104 pages | ISBN 978-1-928088-31-8
*Winner of the 2017 Alcuin Society's Book Design Awards for Poetry*
*Shortlisted for the Pat Lowther Memorial Award*
In Dear Ghost, Owen returns to the kooky imagery and humorous style she last visited with her award-winning collection Frenzy. These poems plumb the depths of the psyche’s surrealities, entering a dreamlike realm where meaning is found in the nonsensical, the utterly human and the everyday. Owen gathers her subjects from her daily life – touching on work, sex, acquaintances and art – and imbues them with the extraordinary quirks and uncertainties that only language can create. The effects are dizzying.
Power of the Poets (Phil R., Calgary Public Library, 11/04/2018)
"[Dear Ghost,] feels hazily familiar, yet keeps the reader guessing at every turn. This BC poet really knows how to take light matter and make it both heavy and dark."
A Review of Catherine Owen's Dear Ghost, (Madeline Bassnett, The Rusty Toque, 30/11/2017)
"[T]his isn’t about dismissing the horror. It’s in the imitation, Owen suggests, that we confront that "incomprehensible difference between making art and war"."
Today's Book of Poetry: Dear Ghost, (Michael Dennis, Today's Book of Poetry, 10/10/2017)
"[...] Owen doesn't seem to be able to write a boring/bad poem. She catalogues her hopes, dreams, failures and success but never without suitable acoutremont, Owen's poems always come dressed for the dance. It's not what Owen talks about but how."
Scorching Air (Myra Bloom, Canadian Literature, Autumn 2017)
"The comma in Owen’s title Dear Ghost, registers the phrase’s provenance in a line by the late great John Ashbery, the book’s patron saint: "Dear ghost, what shelter / in the noonday crowd?" Though its final section explicitly comprises "Poems that veer into the freakish and may echo John Ashbery," the latter’s influence can be felt in the peripatetic, expressionist qualities of the collection as a whole."
Review (Liz Worth, Quill & Quire, 01/04/2017)
"Owen writes down to the bone, laying out plain and simple facts and leaving her readers to feel their way through the work. At times the subject matter seems starkly ordinary, yet there is a weight to the delivery that makes the poems seem much more momentous."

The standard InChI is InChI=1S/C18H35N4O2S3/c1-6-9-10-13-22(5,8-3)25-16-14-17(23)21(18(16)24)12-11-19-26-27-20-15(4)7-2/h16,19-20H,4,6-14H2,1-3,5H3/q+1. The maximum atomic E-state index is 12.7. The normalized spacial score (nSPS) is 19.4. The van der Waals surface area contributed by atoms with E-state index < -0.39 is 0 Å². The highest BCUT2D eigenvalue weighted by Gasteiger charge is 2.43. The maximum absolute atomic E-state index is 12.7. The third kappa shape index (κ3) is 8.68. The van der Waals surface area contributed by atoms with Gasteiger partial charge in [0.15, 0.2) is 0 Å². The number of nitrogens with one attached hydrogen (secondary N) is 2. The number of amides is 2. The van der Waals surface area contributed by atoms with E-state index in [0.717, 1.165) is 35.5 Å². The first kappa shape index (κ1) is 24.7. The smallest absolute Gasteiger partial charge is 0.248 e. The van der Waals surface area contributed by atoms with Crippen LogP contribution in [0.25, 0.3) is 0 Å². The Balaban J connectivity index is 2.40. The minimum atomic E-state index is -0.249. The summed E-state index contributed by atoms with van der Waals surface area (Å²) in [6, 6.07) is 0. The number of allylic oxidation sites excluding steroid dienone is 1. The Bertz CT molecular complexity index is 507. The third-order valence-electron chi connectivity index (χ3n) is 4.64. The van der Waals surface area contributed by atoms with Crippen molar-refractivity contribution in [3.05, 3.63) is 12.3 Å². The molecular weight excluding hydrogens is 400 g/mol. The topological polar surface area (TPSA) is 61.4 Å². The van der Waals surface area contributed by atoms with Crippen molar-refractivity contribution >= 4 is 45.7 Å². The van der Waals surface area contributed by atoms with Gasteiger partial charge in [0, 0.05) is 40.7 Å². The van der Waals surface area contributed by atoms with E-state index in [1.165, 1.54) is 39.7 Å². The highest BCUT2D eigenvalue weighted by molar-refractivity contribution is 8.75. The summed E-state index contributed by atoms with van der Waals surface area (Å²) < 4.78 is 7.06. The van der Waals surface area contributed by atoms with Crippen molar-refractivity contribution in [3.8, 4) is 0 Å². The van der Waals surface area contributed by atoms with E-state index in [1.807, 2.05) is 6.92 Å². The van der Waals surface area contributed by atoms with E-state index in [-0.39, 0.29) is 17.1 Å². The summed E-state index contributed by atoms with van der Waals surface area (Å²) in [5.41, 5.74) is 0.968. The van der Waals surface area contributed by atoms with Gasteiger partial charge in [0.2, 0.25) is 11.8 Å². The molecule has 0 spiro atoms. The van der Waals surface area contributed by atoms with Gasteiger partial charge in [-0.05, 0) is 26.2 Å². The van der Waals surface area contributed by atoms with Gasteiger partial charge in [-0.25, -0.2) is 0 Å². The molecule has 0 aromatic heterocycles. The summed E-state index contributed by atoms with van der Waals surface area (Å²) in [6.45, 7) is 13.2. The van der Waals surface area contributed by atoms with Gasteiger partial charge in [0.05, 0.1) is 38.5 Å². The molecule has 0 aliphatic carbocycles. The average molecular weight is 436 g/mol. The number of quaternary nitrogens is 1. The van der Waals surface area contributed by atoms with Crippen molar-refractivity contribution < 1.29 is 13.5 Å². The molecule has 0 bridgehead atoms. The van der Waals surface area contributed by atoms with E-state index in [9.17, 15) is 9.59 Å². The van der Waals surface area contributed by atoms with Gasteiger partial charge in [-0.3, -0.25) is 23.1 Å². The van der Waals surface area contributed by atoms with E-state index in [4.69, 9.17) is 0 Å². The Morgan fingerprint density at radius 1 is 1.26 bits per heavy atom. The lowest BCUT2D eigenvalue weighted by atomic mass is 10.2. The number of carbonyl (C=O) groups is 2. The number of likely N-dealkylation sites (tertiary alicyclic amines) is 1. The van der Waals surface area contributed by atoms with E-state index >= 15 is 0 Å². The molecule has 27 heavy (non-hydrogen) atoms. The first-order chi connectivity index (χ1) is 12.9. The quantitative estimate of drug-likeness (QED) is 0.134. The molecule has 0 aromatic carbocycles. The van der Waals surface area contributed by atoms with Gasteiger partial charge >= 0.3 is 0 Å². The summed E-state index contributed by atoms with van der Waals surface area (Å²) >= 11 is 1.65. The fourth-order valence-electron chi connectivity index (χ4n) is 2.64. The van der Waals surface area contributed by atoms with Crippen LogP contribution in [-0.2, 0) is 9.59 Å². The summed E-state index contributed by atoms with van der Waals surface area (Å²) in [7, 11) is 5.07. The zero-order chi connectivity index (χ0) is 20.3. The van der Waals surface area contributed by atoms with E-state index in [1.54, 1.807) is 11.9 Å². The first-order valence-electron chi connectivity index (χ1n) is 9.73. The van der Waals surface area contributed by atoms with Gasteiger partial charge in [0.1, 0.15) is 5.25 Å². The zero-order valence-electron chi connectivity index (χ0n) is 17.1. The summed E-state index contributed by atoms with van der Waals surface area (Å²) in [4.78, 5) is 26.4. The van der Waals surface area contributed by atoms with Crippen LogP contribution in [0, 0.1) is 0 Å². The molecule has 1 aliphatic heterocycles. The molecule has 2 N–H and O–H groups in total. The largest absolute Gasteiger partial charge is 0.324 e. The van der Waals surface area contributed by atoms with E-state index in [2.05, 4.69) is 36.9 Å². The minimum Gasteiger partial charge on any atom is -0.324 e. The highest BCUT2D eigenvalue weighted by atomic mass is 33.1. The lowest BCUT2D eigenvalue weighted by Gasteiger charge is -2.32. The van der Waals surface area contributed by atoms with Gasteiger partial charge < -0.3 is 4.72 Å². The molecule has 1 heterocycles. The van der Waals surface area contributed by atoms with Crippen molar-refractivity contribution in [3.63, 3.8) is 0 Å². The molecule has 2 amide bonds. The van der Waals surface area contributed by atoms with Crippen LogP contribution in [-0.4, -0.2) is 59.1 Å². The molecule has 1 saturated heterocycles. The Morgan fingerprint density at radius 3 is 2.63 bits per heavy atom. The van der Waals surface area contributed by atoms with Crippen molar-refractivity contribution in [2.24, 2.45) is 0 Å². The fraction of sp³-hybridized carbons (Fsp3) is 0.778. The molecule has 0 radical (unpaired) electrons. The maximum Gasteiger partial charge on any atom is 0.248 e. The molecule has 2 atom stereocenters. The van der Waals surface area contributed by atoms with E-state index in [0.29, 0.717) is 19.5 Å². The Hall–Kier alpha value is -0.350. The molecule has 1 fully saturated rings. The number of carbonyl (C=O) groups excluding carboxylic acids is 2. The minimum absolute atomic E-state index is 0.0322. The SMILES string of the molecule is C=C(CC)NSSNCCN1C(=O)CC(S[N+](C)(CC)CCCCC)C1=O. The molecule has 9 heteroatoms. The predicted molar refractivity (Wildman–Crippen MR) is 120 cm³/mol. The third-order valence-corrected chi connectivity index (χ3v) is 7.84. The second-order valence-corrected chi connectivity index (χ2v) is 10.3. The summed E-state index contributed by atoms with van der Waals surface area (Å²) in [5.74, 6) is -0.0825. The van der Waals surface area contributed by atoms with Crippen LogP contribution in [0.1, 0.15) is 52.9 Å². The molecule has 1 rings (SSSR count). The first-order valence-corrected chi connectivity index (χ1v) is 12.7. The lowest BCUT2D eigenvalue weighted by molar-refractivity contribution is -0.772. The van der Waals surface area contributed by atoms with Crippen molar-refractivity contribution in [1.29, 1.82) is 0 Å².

Vancouver brain drain Edmonton’s gain (Mike Ross, gigcity.ca, 15/09/2018)
Catherine is interviewed about why she moved from Vancouver to Edmonton.
Guest Interview: Catherine Owen on "Dear Ghost," (Brandon Wnuk, Roll of Nickels, 04/06/2018)
"[M]y views on poetry are regularly evolving and shifting, growing deeper as I continue to expand my circle of texts and experiences. When I was a younger poet, I loved the simple lyric more than anything. It provided me with a sense of possibility I think, control and resolution. Then, likely through my work on the poet Robinson Jeffers throughout my second book, The Wrecks of Eden, and my Masters thesis, I became hungry for epics. But I still wasn't ready for Ashbery's surreal ironies or non-sequiturial leaps."
Catherine Owen is the author of ten collections of poetry and three of prose, including her compilation of interviews on writing called The Other 23 & a Half Hours: Or Everything You Wanted to Know that Your MFA Didn’t Teach You (Wolsak & Wynn, 2015) and her short story collection, The Day of the Dead (Caitlin Press, 2016). Her work has been nominated for awards, toured Canada eight times and appeared in anthologies, as well as translations. She has been employed by both the Locations and the Props department in TV land, plays metal bass and has two cats: Solstice and Equinox.
Seeing Lessons (2010)
Shall: ghazals (2006)
The Wrecks of Eden (2001)